For example, let us suppose that the United States were to experience a 3% deflation for a year and maintained its national debt unchanged for this period. As a result, in nominal terms, the size of the debt still will be at $26 trillion. However, if we measure this change in constant dollars, then the total value of those liabilities will rise to $26.78 trillion. This is because in this scenario, $26 trillion today will have the same buying power as $26.78 did a year ago.
Therefore, as we can see here a 3% deflation will add $780 billion in real terms to the US national debt. It goes without saying that this can be very damaging for the US public finances.
On the other hand, if the inflation rate in the US will be 3%, as the long term average, then in constant dollars, the debt pile will shrink to $25.24 trillion. This is still a very large sum, however, it is also considerably less than $26 trillion.
Obviously, this devaluation of debt will be even larger with higher inflation rates. However, the US Federal Reserve is committed to maintaining the safe-haven status for USD, so allowing inflation to reach double digits would be counterproductive. Instead, since the creation of the US Federal Reserve system, the long term average inflation rate is near 3%.
This allows the US dollar to retain its global reserve currency status. After all, it is important to remember that in many developing countries there are cases of massive devaluations and double-digit inflation rates. Consequently, knowing that one can retain 97% of its purchasing power over 1 year, can seem like a good deal to many people in those countries. In addition to that, those individuals have an option to invest those amounts to offset costs due to inflation.
Here it is also important to mention that deflation does not only create problems for governments, it can also become a major issue for homeowners. It is indeed true that there are some people who are buying homes with cash. However, the majority of consumers simply can not afford to do so. Consequently, they buy homes with mortgage loans.
Obviously, unlike the government, individual consumers can not borrow trillions of dollars. However, many of those individuals do have mortgage balances in excess of $100,000. So 3% deflation, means that in constant dollars a debt pile of an individual with a $100,000 mortgage will rise to $103,000 in a single year.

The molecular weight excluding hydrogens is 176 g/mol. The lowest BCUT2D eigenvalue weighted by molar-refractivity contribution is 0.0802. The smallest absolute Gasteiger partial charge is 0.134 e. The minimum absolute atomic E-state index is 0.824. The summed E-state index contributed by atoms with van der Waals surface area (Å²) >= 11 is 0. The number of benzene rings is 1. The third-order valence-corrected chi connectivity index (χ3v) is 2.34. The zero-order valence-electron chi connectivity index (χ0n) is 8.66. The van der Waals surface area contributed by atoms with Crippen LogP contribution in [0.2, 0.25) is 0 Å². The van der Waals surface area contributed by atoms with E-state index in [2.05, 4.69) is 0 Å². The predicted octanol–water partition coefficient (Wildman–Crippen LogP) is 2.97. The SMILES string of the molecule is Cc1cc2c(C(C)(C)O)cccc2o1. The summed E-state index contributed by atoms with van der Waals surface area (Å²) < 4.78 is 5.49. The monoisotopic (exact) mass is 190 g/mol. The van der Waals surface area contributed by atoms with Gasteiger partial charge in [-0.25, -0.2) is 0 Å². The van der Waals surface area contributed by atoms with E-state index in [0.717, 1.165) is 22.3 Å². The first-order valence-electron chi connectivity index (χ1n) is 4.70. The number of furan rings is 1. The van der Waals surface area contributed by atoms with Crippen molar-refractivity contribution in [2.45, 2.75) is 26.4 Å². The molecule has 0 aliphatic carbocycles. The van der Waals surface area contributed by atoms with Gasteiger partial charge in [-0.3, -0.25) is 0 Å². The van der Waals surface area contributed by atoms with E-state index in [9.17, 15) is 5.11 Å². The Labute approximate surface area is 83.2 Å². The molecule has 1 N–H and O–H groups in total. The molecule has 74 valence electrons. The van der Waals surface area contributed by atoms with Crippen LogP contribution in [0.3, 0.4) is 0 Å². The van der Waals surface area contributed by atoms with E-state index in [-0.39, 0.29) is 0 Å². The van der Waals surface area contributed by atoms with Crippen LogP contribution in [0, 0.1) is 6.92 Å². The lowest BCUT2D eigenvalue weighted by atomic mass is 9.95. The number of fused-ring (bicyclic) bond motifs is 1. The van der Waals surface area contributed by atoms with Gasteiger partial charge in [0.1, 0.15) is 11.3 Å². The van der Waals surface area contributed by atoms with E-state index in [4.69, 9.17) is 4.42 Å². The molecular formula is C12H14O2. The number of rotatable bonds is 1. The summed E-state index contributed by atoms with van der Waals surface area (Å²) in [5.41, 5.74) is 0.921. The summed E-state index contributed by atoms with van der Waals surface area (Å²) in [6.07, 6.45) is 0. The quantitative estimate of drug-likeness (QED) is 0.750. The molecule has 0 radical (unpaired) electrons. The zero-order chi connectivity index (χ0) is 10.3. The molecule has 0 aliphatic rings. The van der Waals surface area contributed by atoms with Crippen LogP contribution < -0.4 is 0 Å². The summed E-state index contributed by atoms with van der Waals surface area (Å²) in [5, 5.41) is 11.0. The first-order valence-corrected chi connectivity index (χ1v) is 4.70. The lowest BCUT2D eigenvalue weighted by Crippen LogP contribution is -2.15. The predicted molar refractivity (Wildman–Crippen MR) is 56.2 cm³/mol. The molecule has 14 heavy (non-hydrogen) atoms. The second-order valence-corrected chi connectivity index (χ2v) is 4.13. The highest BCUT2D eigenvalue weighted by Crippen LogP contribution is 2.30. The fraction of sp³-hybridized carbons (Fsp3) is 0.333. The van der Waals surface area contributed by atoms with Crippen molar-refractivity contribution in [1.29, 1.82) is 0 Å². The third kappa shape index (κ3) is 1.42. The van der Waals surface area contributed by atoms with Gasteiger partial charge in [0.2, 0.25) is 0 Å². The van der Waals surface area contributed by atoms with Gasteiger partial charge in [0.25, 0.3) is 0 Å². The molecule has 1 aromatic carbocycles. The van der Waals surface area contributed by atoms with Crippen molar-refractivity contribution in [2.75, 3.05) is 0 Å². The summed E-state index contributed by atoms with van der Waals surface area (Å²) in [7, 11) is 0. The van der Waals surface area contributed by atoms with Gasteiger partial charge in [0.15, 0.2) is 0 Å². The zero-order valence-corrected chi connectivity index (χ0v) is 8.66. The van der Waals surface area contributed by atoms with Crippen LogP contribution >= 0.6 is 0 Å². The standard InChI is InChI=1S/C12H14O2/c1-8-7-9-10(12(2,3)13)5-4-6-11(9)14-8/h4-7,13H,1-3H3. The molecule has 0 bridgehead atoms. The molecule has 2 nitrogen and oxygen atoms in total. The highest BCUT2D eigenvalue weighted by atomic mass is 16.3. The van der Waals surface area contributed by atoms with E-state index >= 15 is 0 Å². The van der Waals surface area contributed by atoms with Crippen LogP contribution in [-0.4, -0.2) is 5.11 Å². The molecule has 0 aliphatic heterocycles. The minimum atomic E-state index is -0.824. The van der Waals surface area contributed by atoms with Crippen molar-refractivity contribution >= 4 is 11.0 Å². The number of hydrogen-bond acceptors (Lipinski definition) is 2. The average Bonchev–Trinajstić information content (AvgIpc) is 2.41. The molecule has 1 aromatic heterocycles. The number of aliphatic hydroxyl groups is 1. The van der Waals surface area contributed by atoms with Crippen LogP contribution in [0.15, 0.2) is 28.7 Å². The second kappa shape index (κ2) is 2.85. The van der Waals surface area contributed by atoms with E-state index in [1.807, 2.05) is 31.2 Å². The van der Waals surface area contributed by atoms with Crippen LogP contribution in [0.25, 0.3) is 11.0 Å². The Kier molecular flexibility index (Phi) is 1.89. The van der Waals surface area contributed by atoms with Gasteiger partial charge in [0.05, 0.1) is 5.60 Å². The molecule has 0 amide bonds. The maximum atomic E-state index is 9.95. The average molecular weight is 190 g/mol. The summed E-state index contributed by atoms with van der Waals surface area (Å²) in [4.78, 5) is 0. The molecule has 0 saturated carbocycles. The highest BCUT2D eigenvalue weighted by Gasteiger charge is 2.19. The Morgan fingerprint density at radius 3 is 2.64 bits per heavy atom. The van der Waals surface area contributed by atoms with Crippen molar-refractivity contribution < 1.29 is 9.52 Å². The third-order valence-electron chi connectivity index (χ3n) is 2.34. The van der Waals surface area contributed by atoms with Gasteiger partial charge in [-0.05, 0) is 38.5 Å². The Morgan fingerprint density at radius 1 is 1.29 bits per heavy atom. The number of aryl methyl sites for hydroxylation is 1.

If the deflation persists over the years, this can make the debt burden, even more, heavier for many consumers. The result of this development will be an increasing number of defaults and foreclosures, leading to another financial crisis.
It is also worth noting that deflation will also increase the real value of other types of loans, such as student loans, consumer loans, car loans, as well as credit cards. So as we can see a prolonged period of deflation can have a very damaging effect on the economy.
Arguments for Deflation
There are indeed some financial experts and economists, who argue that deflation is good for consumers and it does not necessarily mean that this deflationary process will be damaging for the economy. In order to reinforce their argument, they mention the prolonged deflationary period in US history in the aftermath of the civil war.
It goes without saying that waging a prolonged war always requires a massive amount of expenditure. Therefore, during the civil war, the US started issuing paper notes, leading to considerable inflation. However, after the war ended in 1865, there was a period of deflation, with prices slowly but surely returning back to the pre-war levels. Despite this process, the US still managed to maintain a decent amount of economic growth throughout this period.
So what those financial experts and economists are arguing is that since the US managed to maintain solid economic growth even in times of deflation, then it is possible to do it again, during the 21st century.
Here it is important to note that as things stand, nowadays it is impossible to achieve this. The reason for this is very simple: nowadays the amount of debt for the government and citizens is much larger than back during the 19th century. Not only the US national debt surpassed $26 trillion, but according to the US debt clock website, the average personal debt for US citizens is above $62,800.
This includes mortgages, student loans, car loans, credit cards, and all other types of personal debt. It is also worth noting that since $62,800 is just an average figure, the debt pile of millions of citizens can be considerably higher than this number. Therefore, deflation in this case can be very damaging to the economy. It can easily lead to a large number of defaults and a sharp recession.
For the deflation not to have such a devastating effect on the economy, governments and individuals in developed countries should reduce the overall size of their debts considerably. However, obviously, this process will take many years to bring results. It is also important to point out that the majority of highly indebted countries so far have shown no intention to balance their budgets and pay down their debts.
Therefore, having a moderate amount of inflation 2% to 3% can be the best interest of the governments of developing countries as well as for a significant portion of their citizens.
How does Deflation Affect Currencies?
One of the most famous cases of prolonged inflation is that of the Japanese economy. From the late 1990s until 2012, the Japanese CPI was not always in the negative territory, but this happened very frequently and many economists considered Japan to be in a deflationary spiral.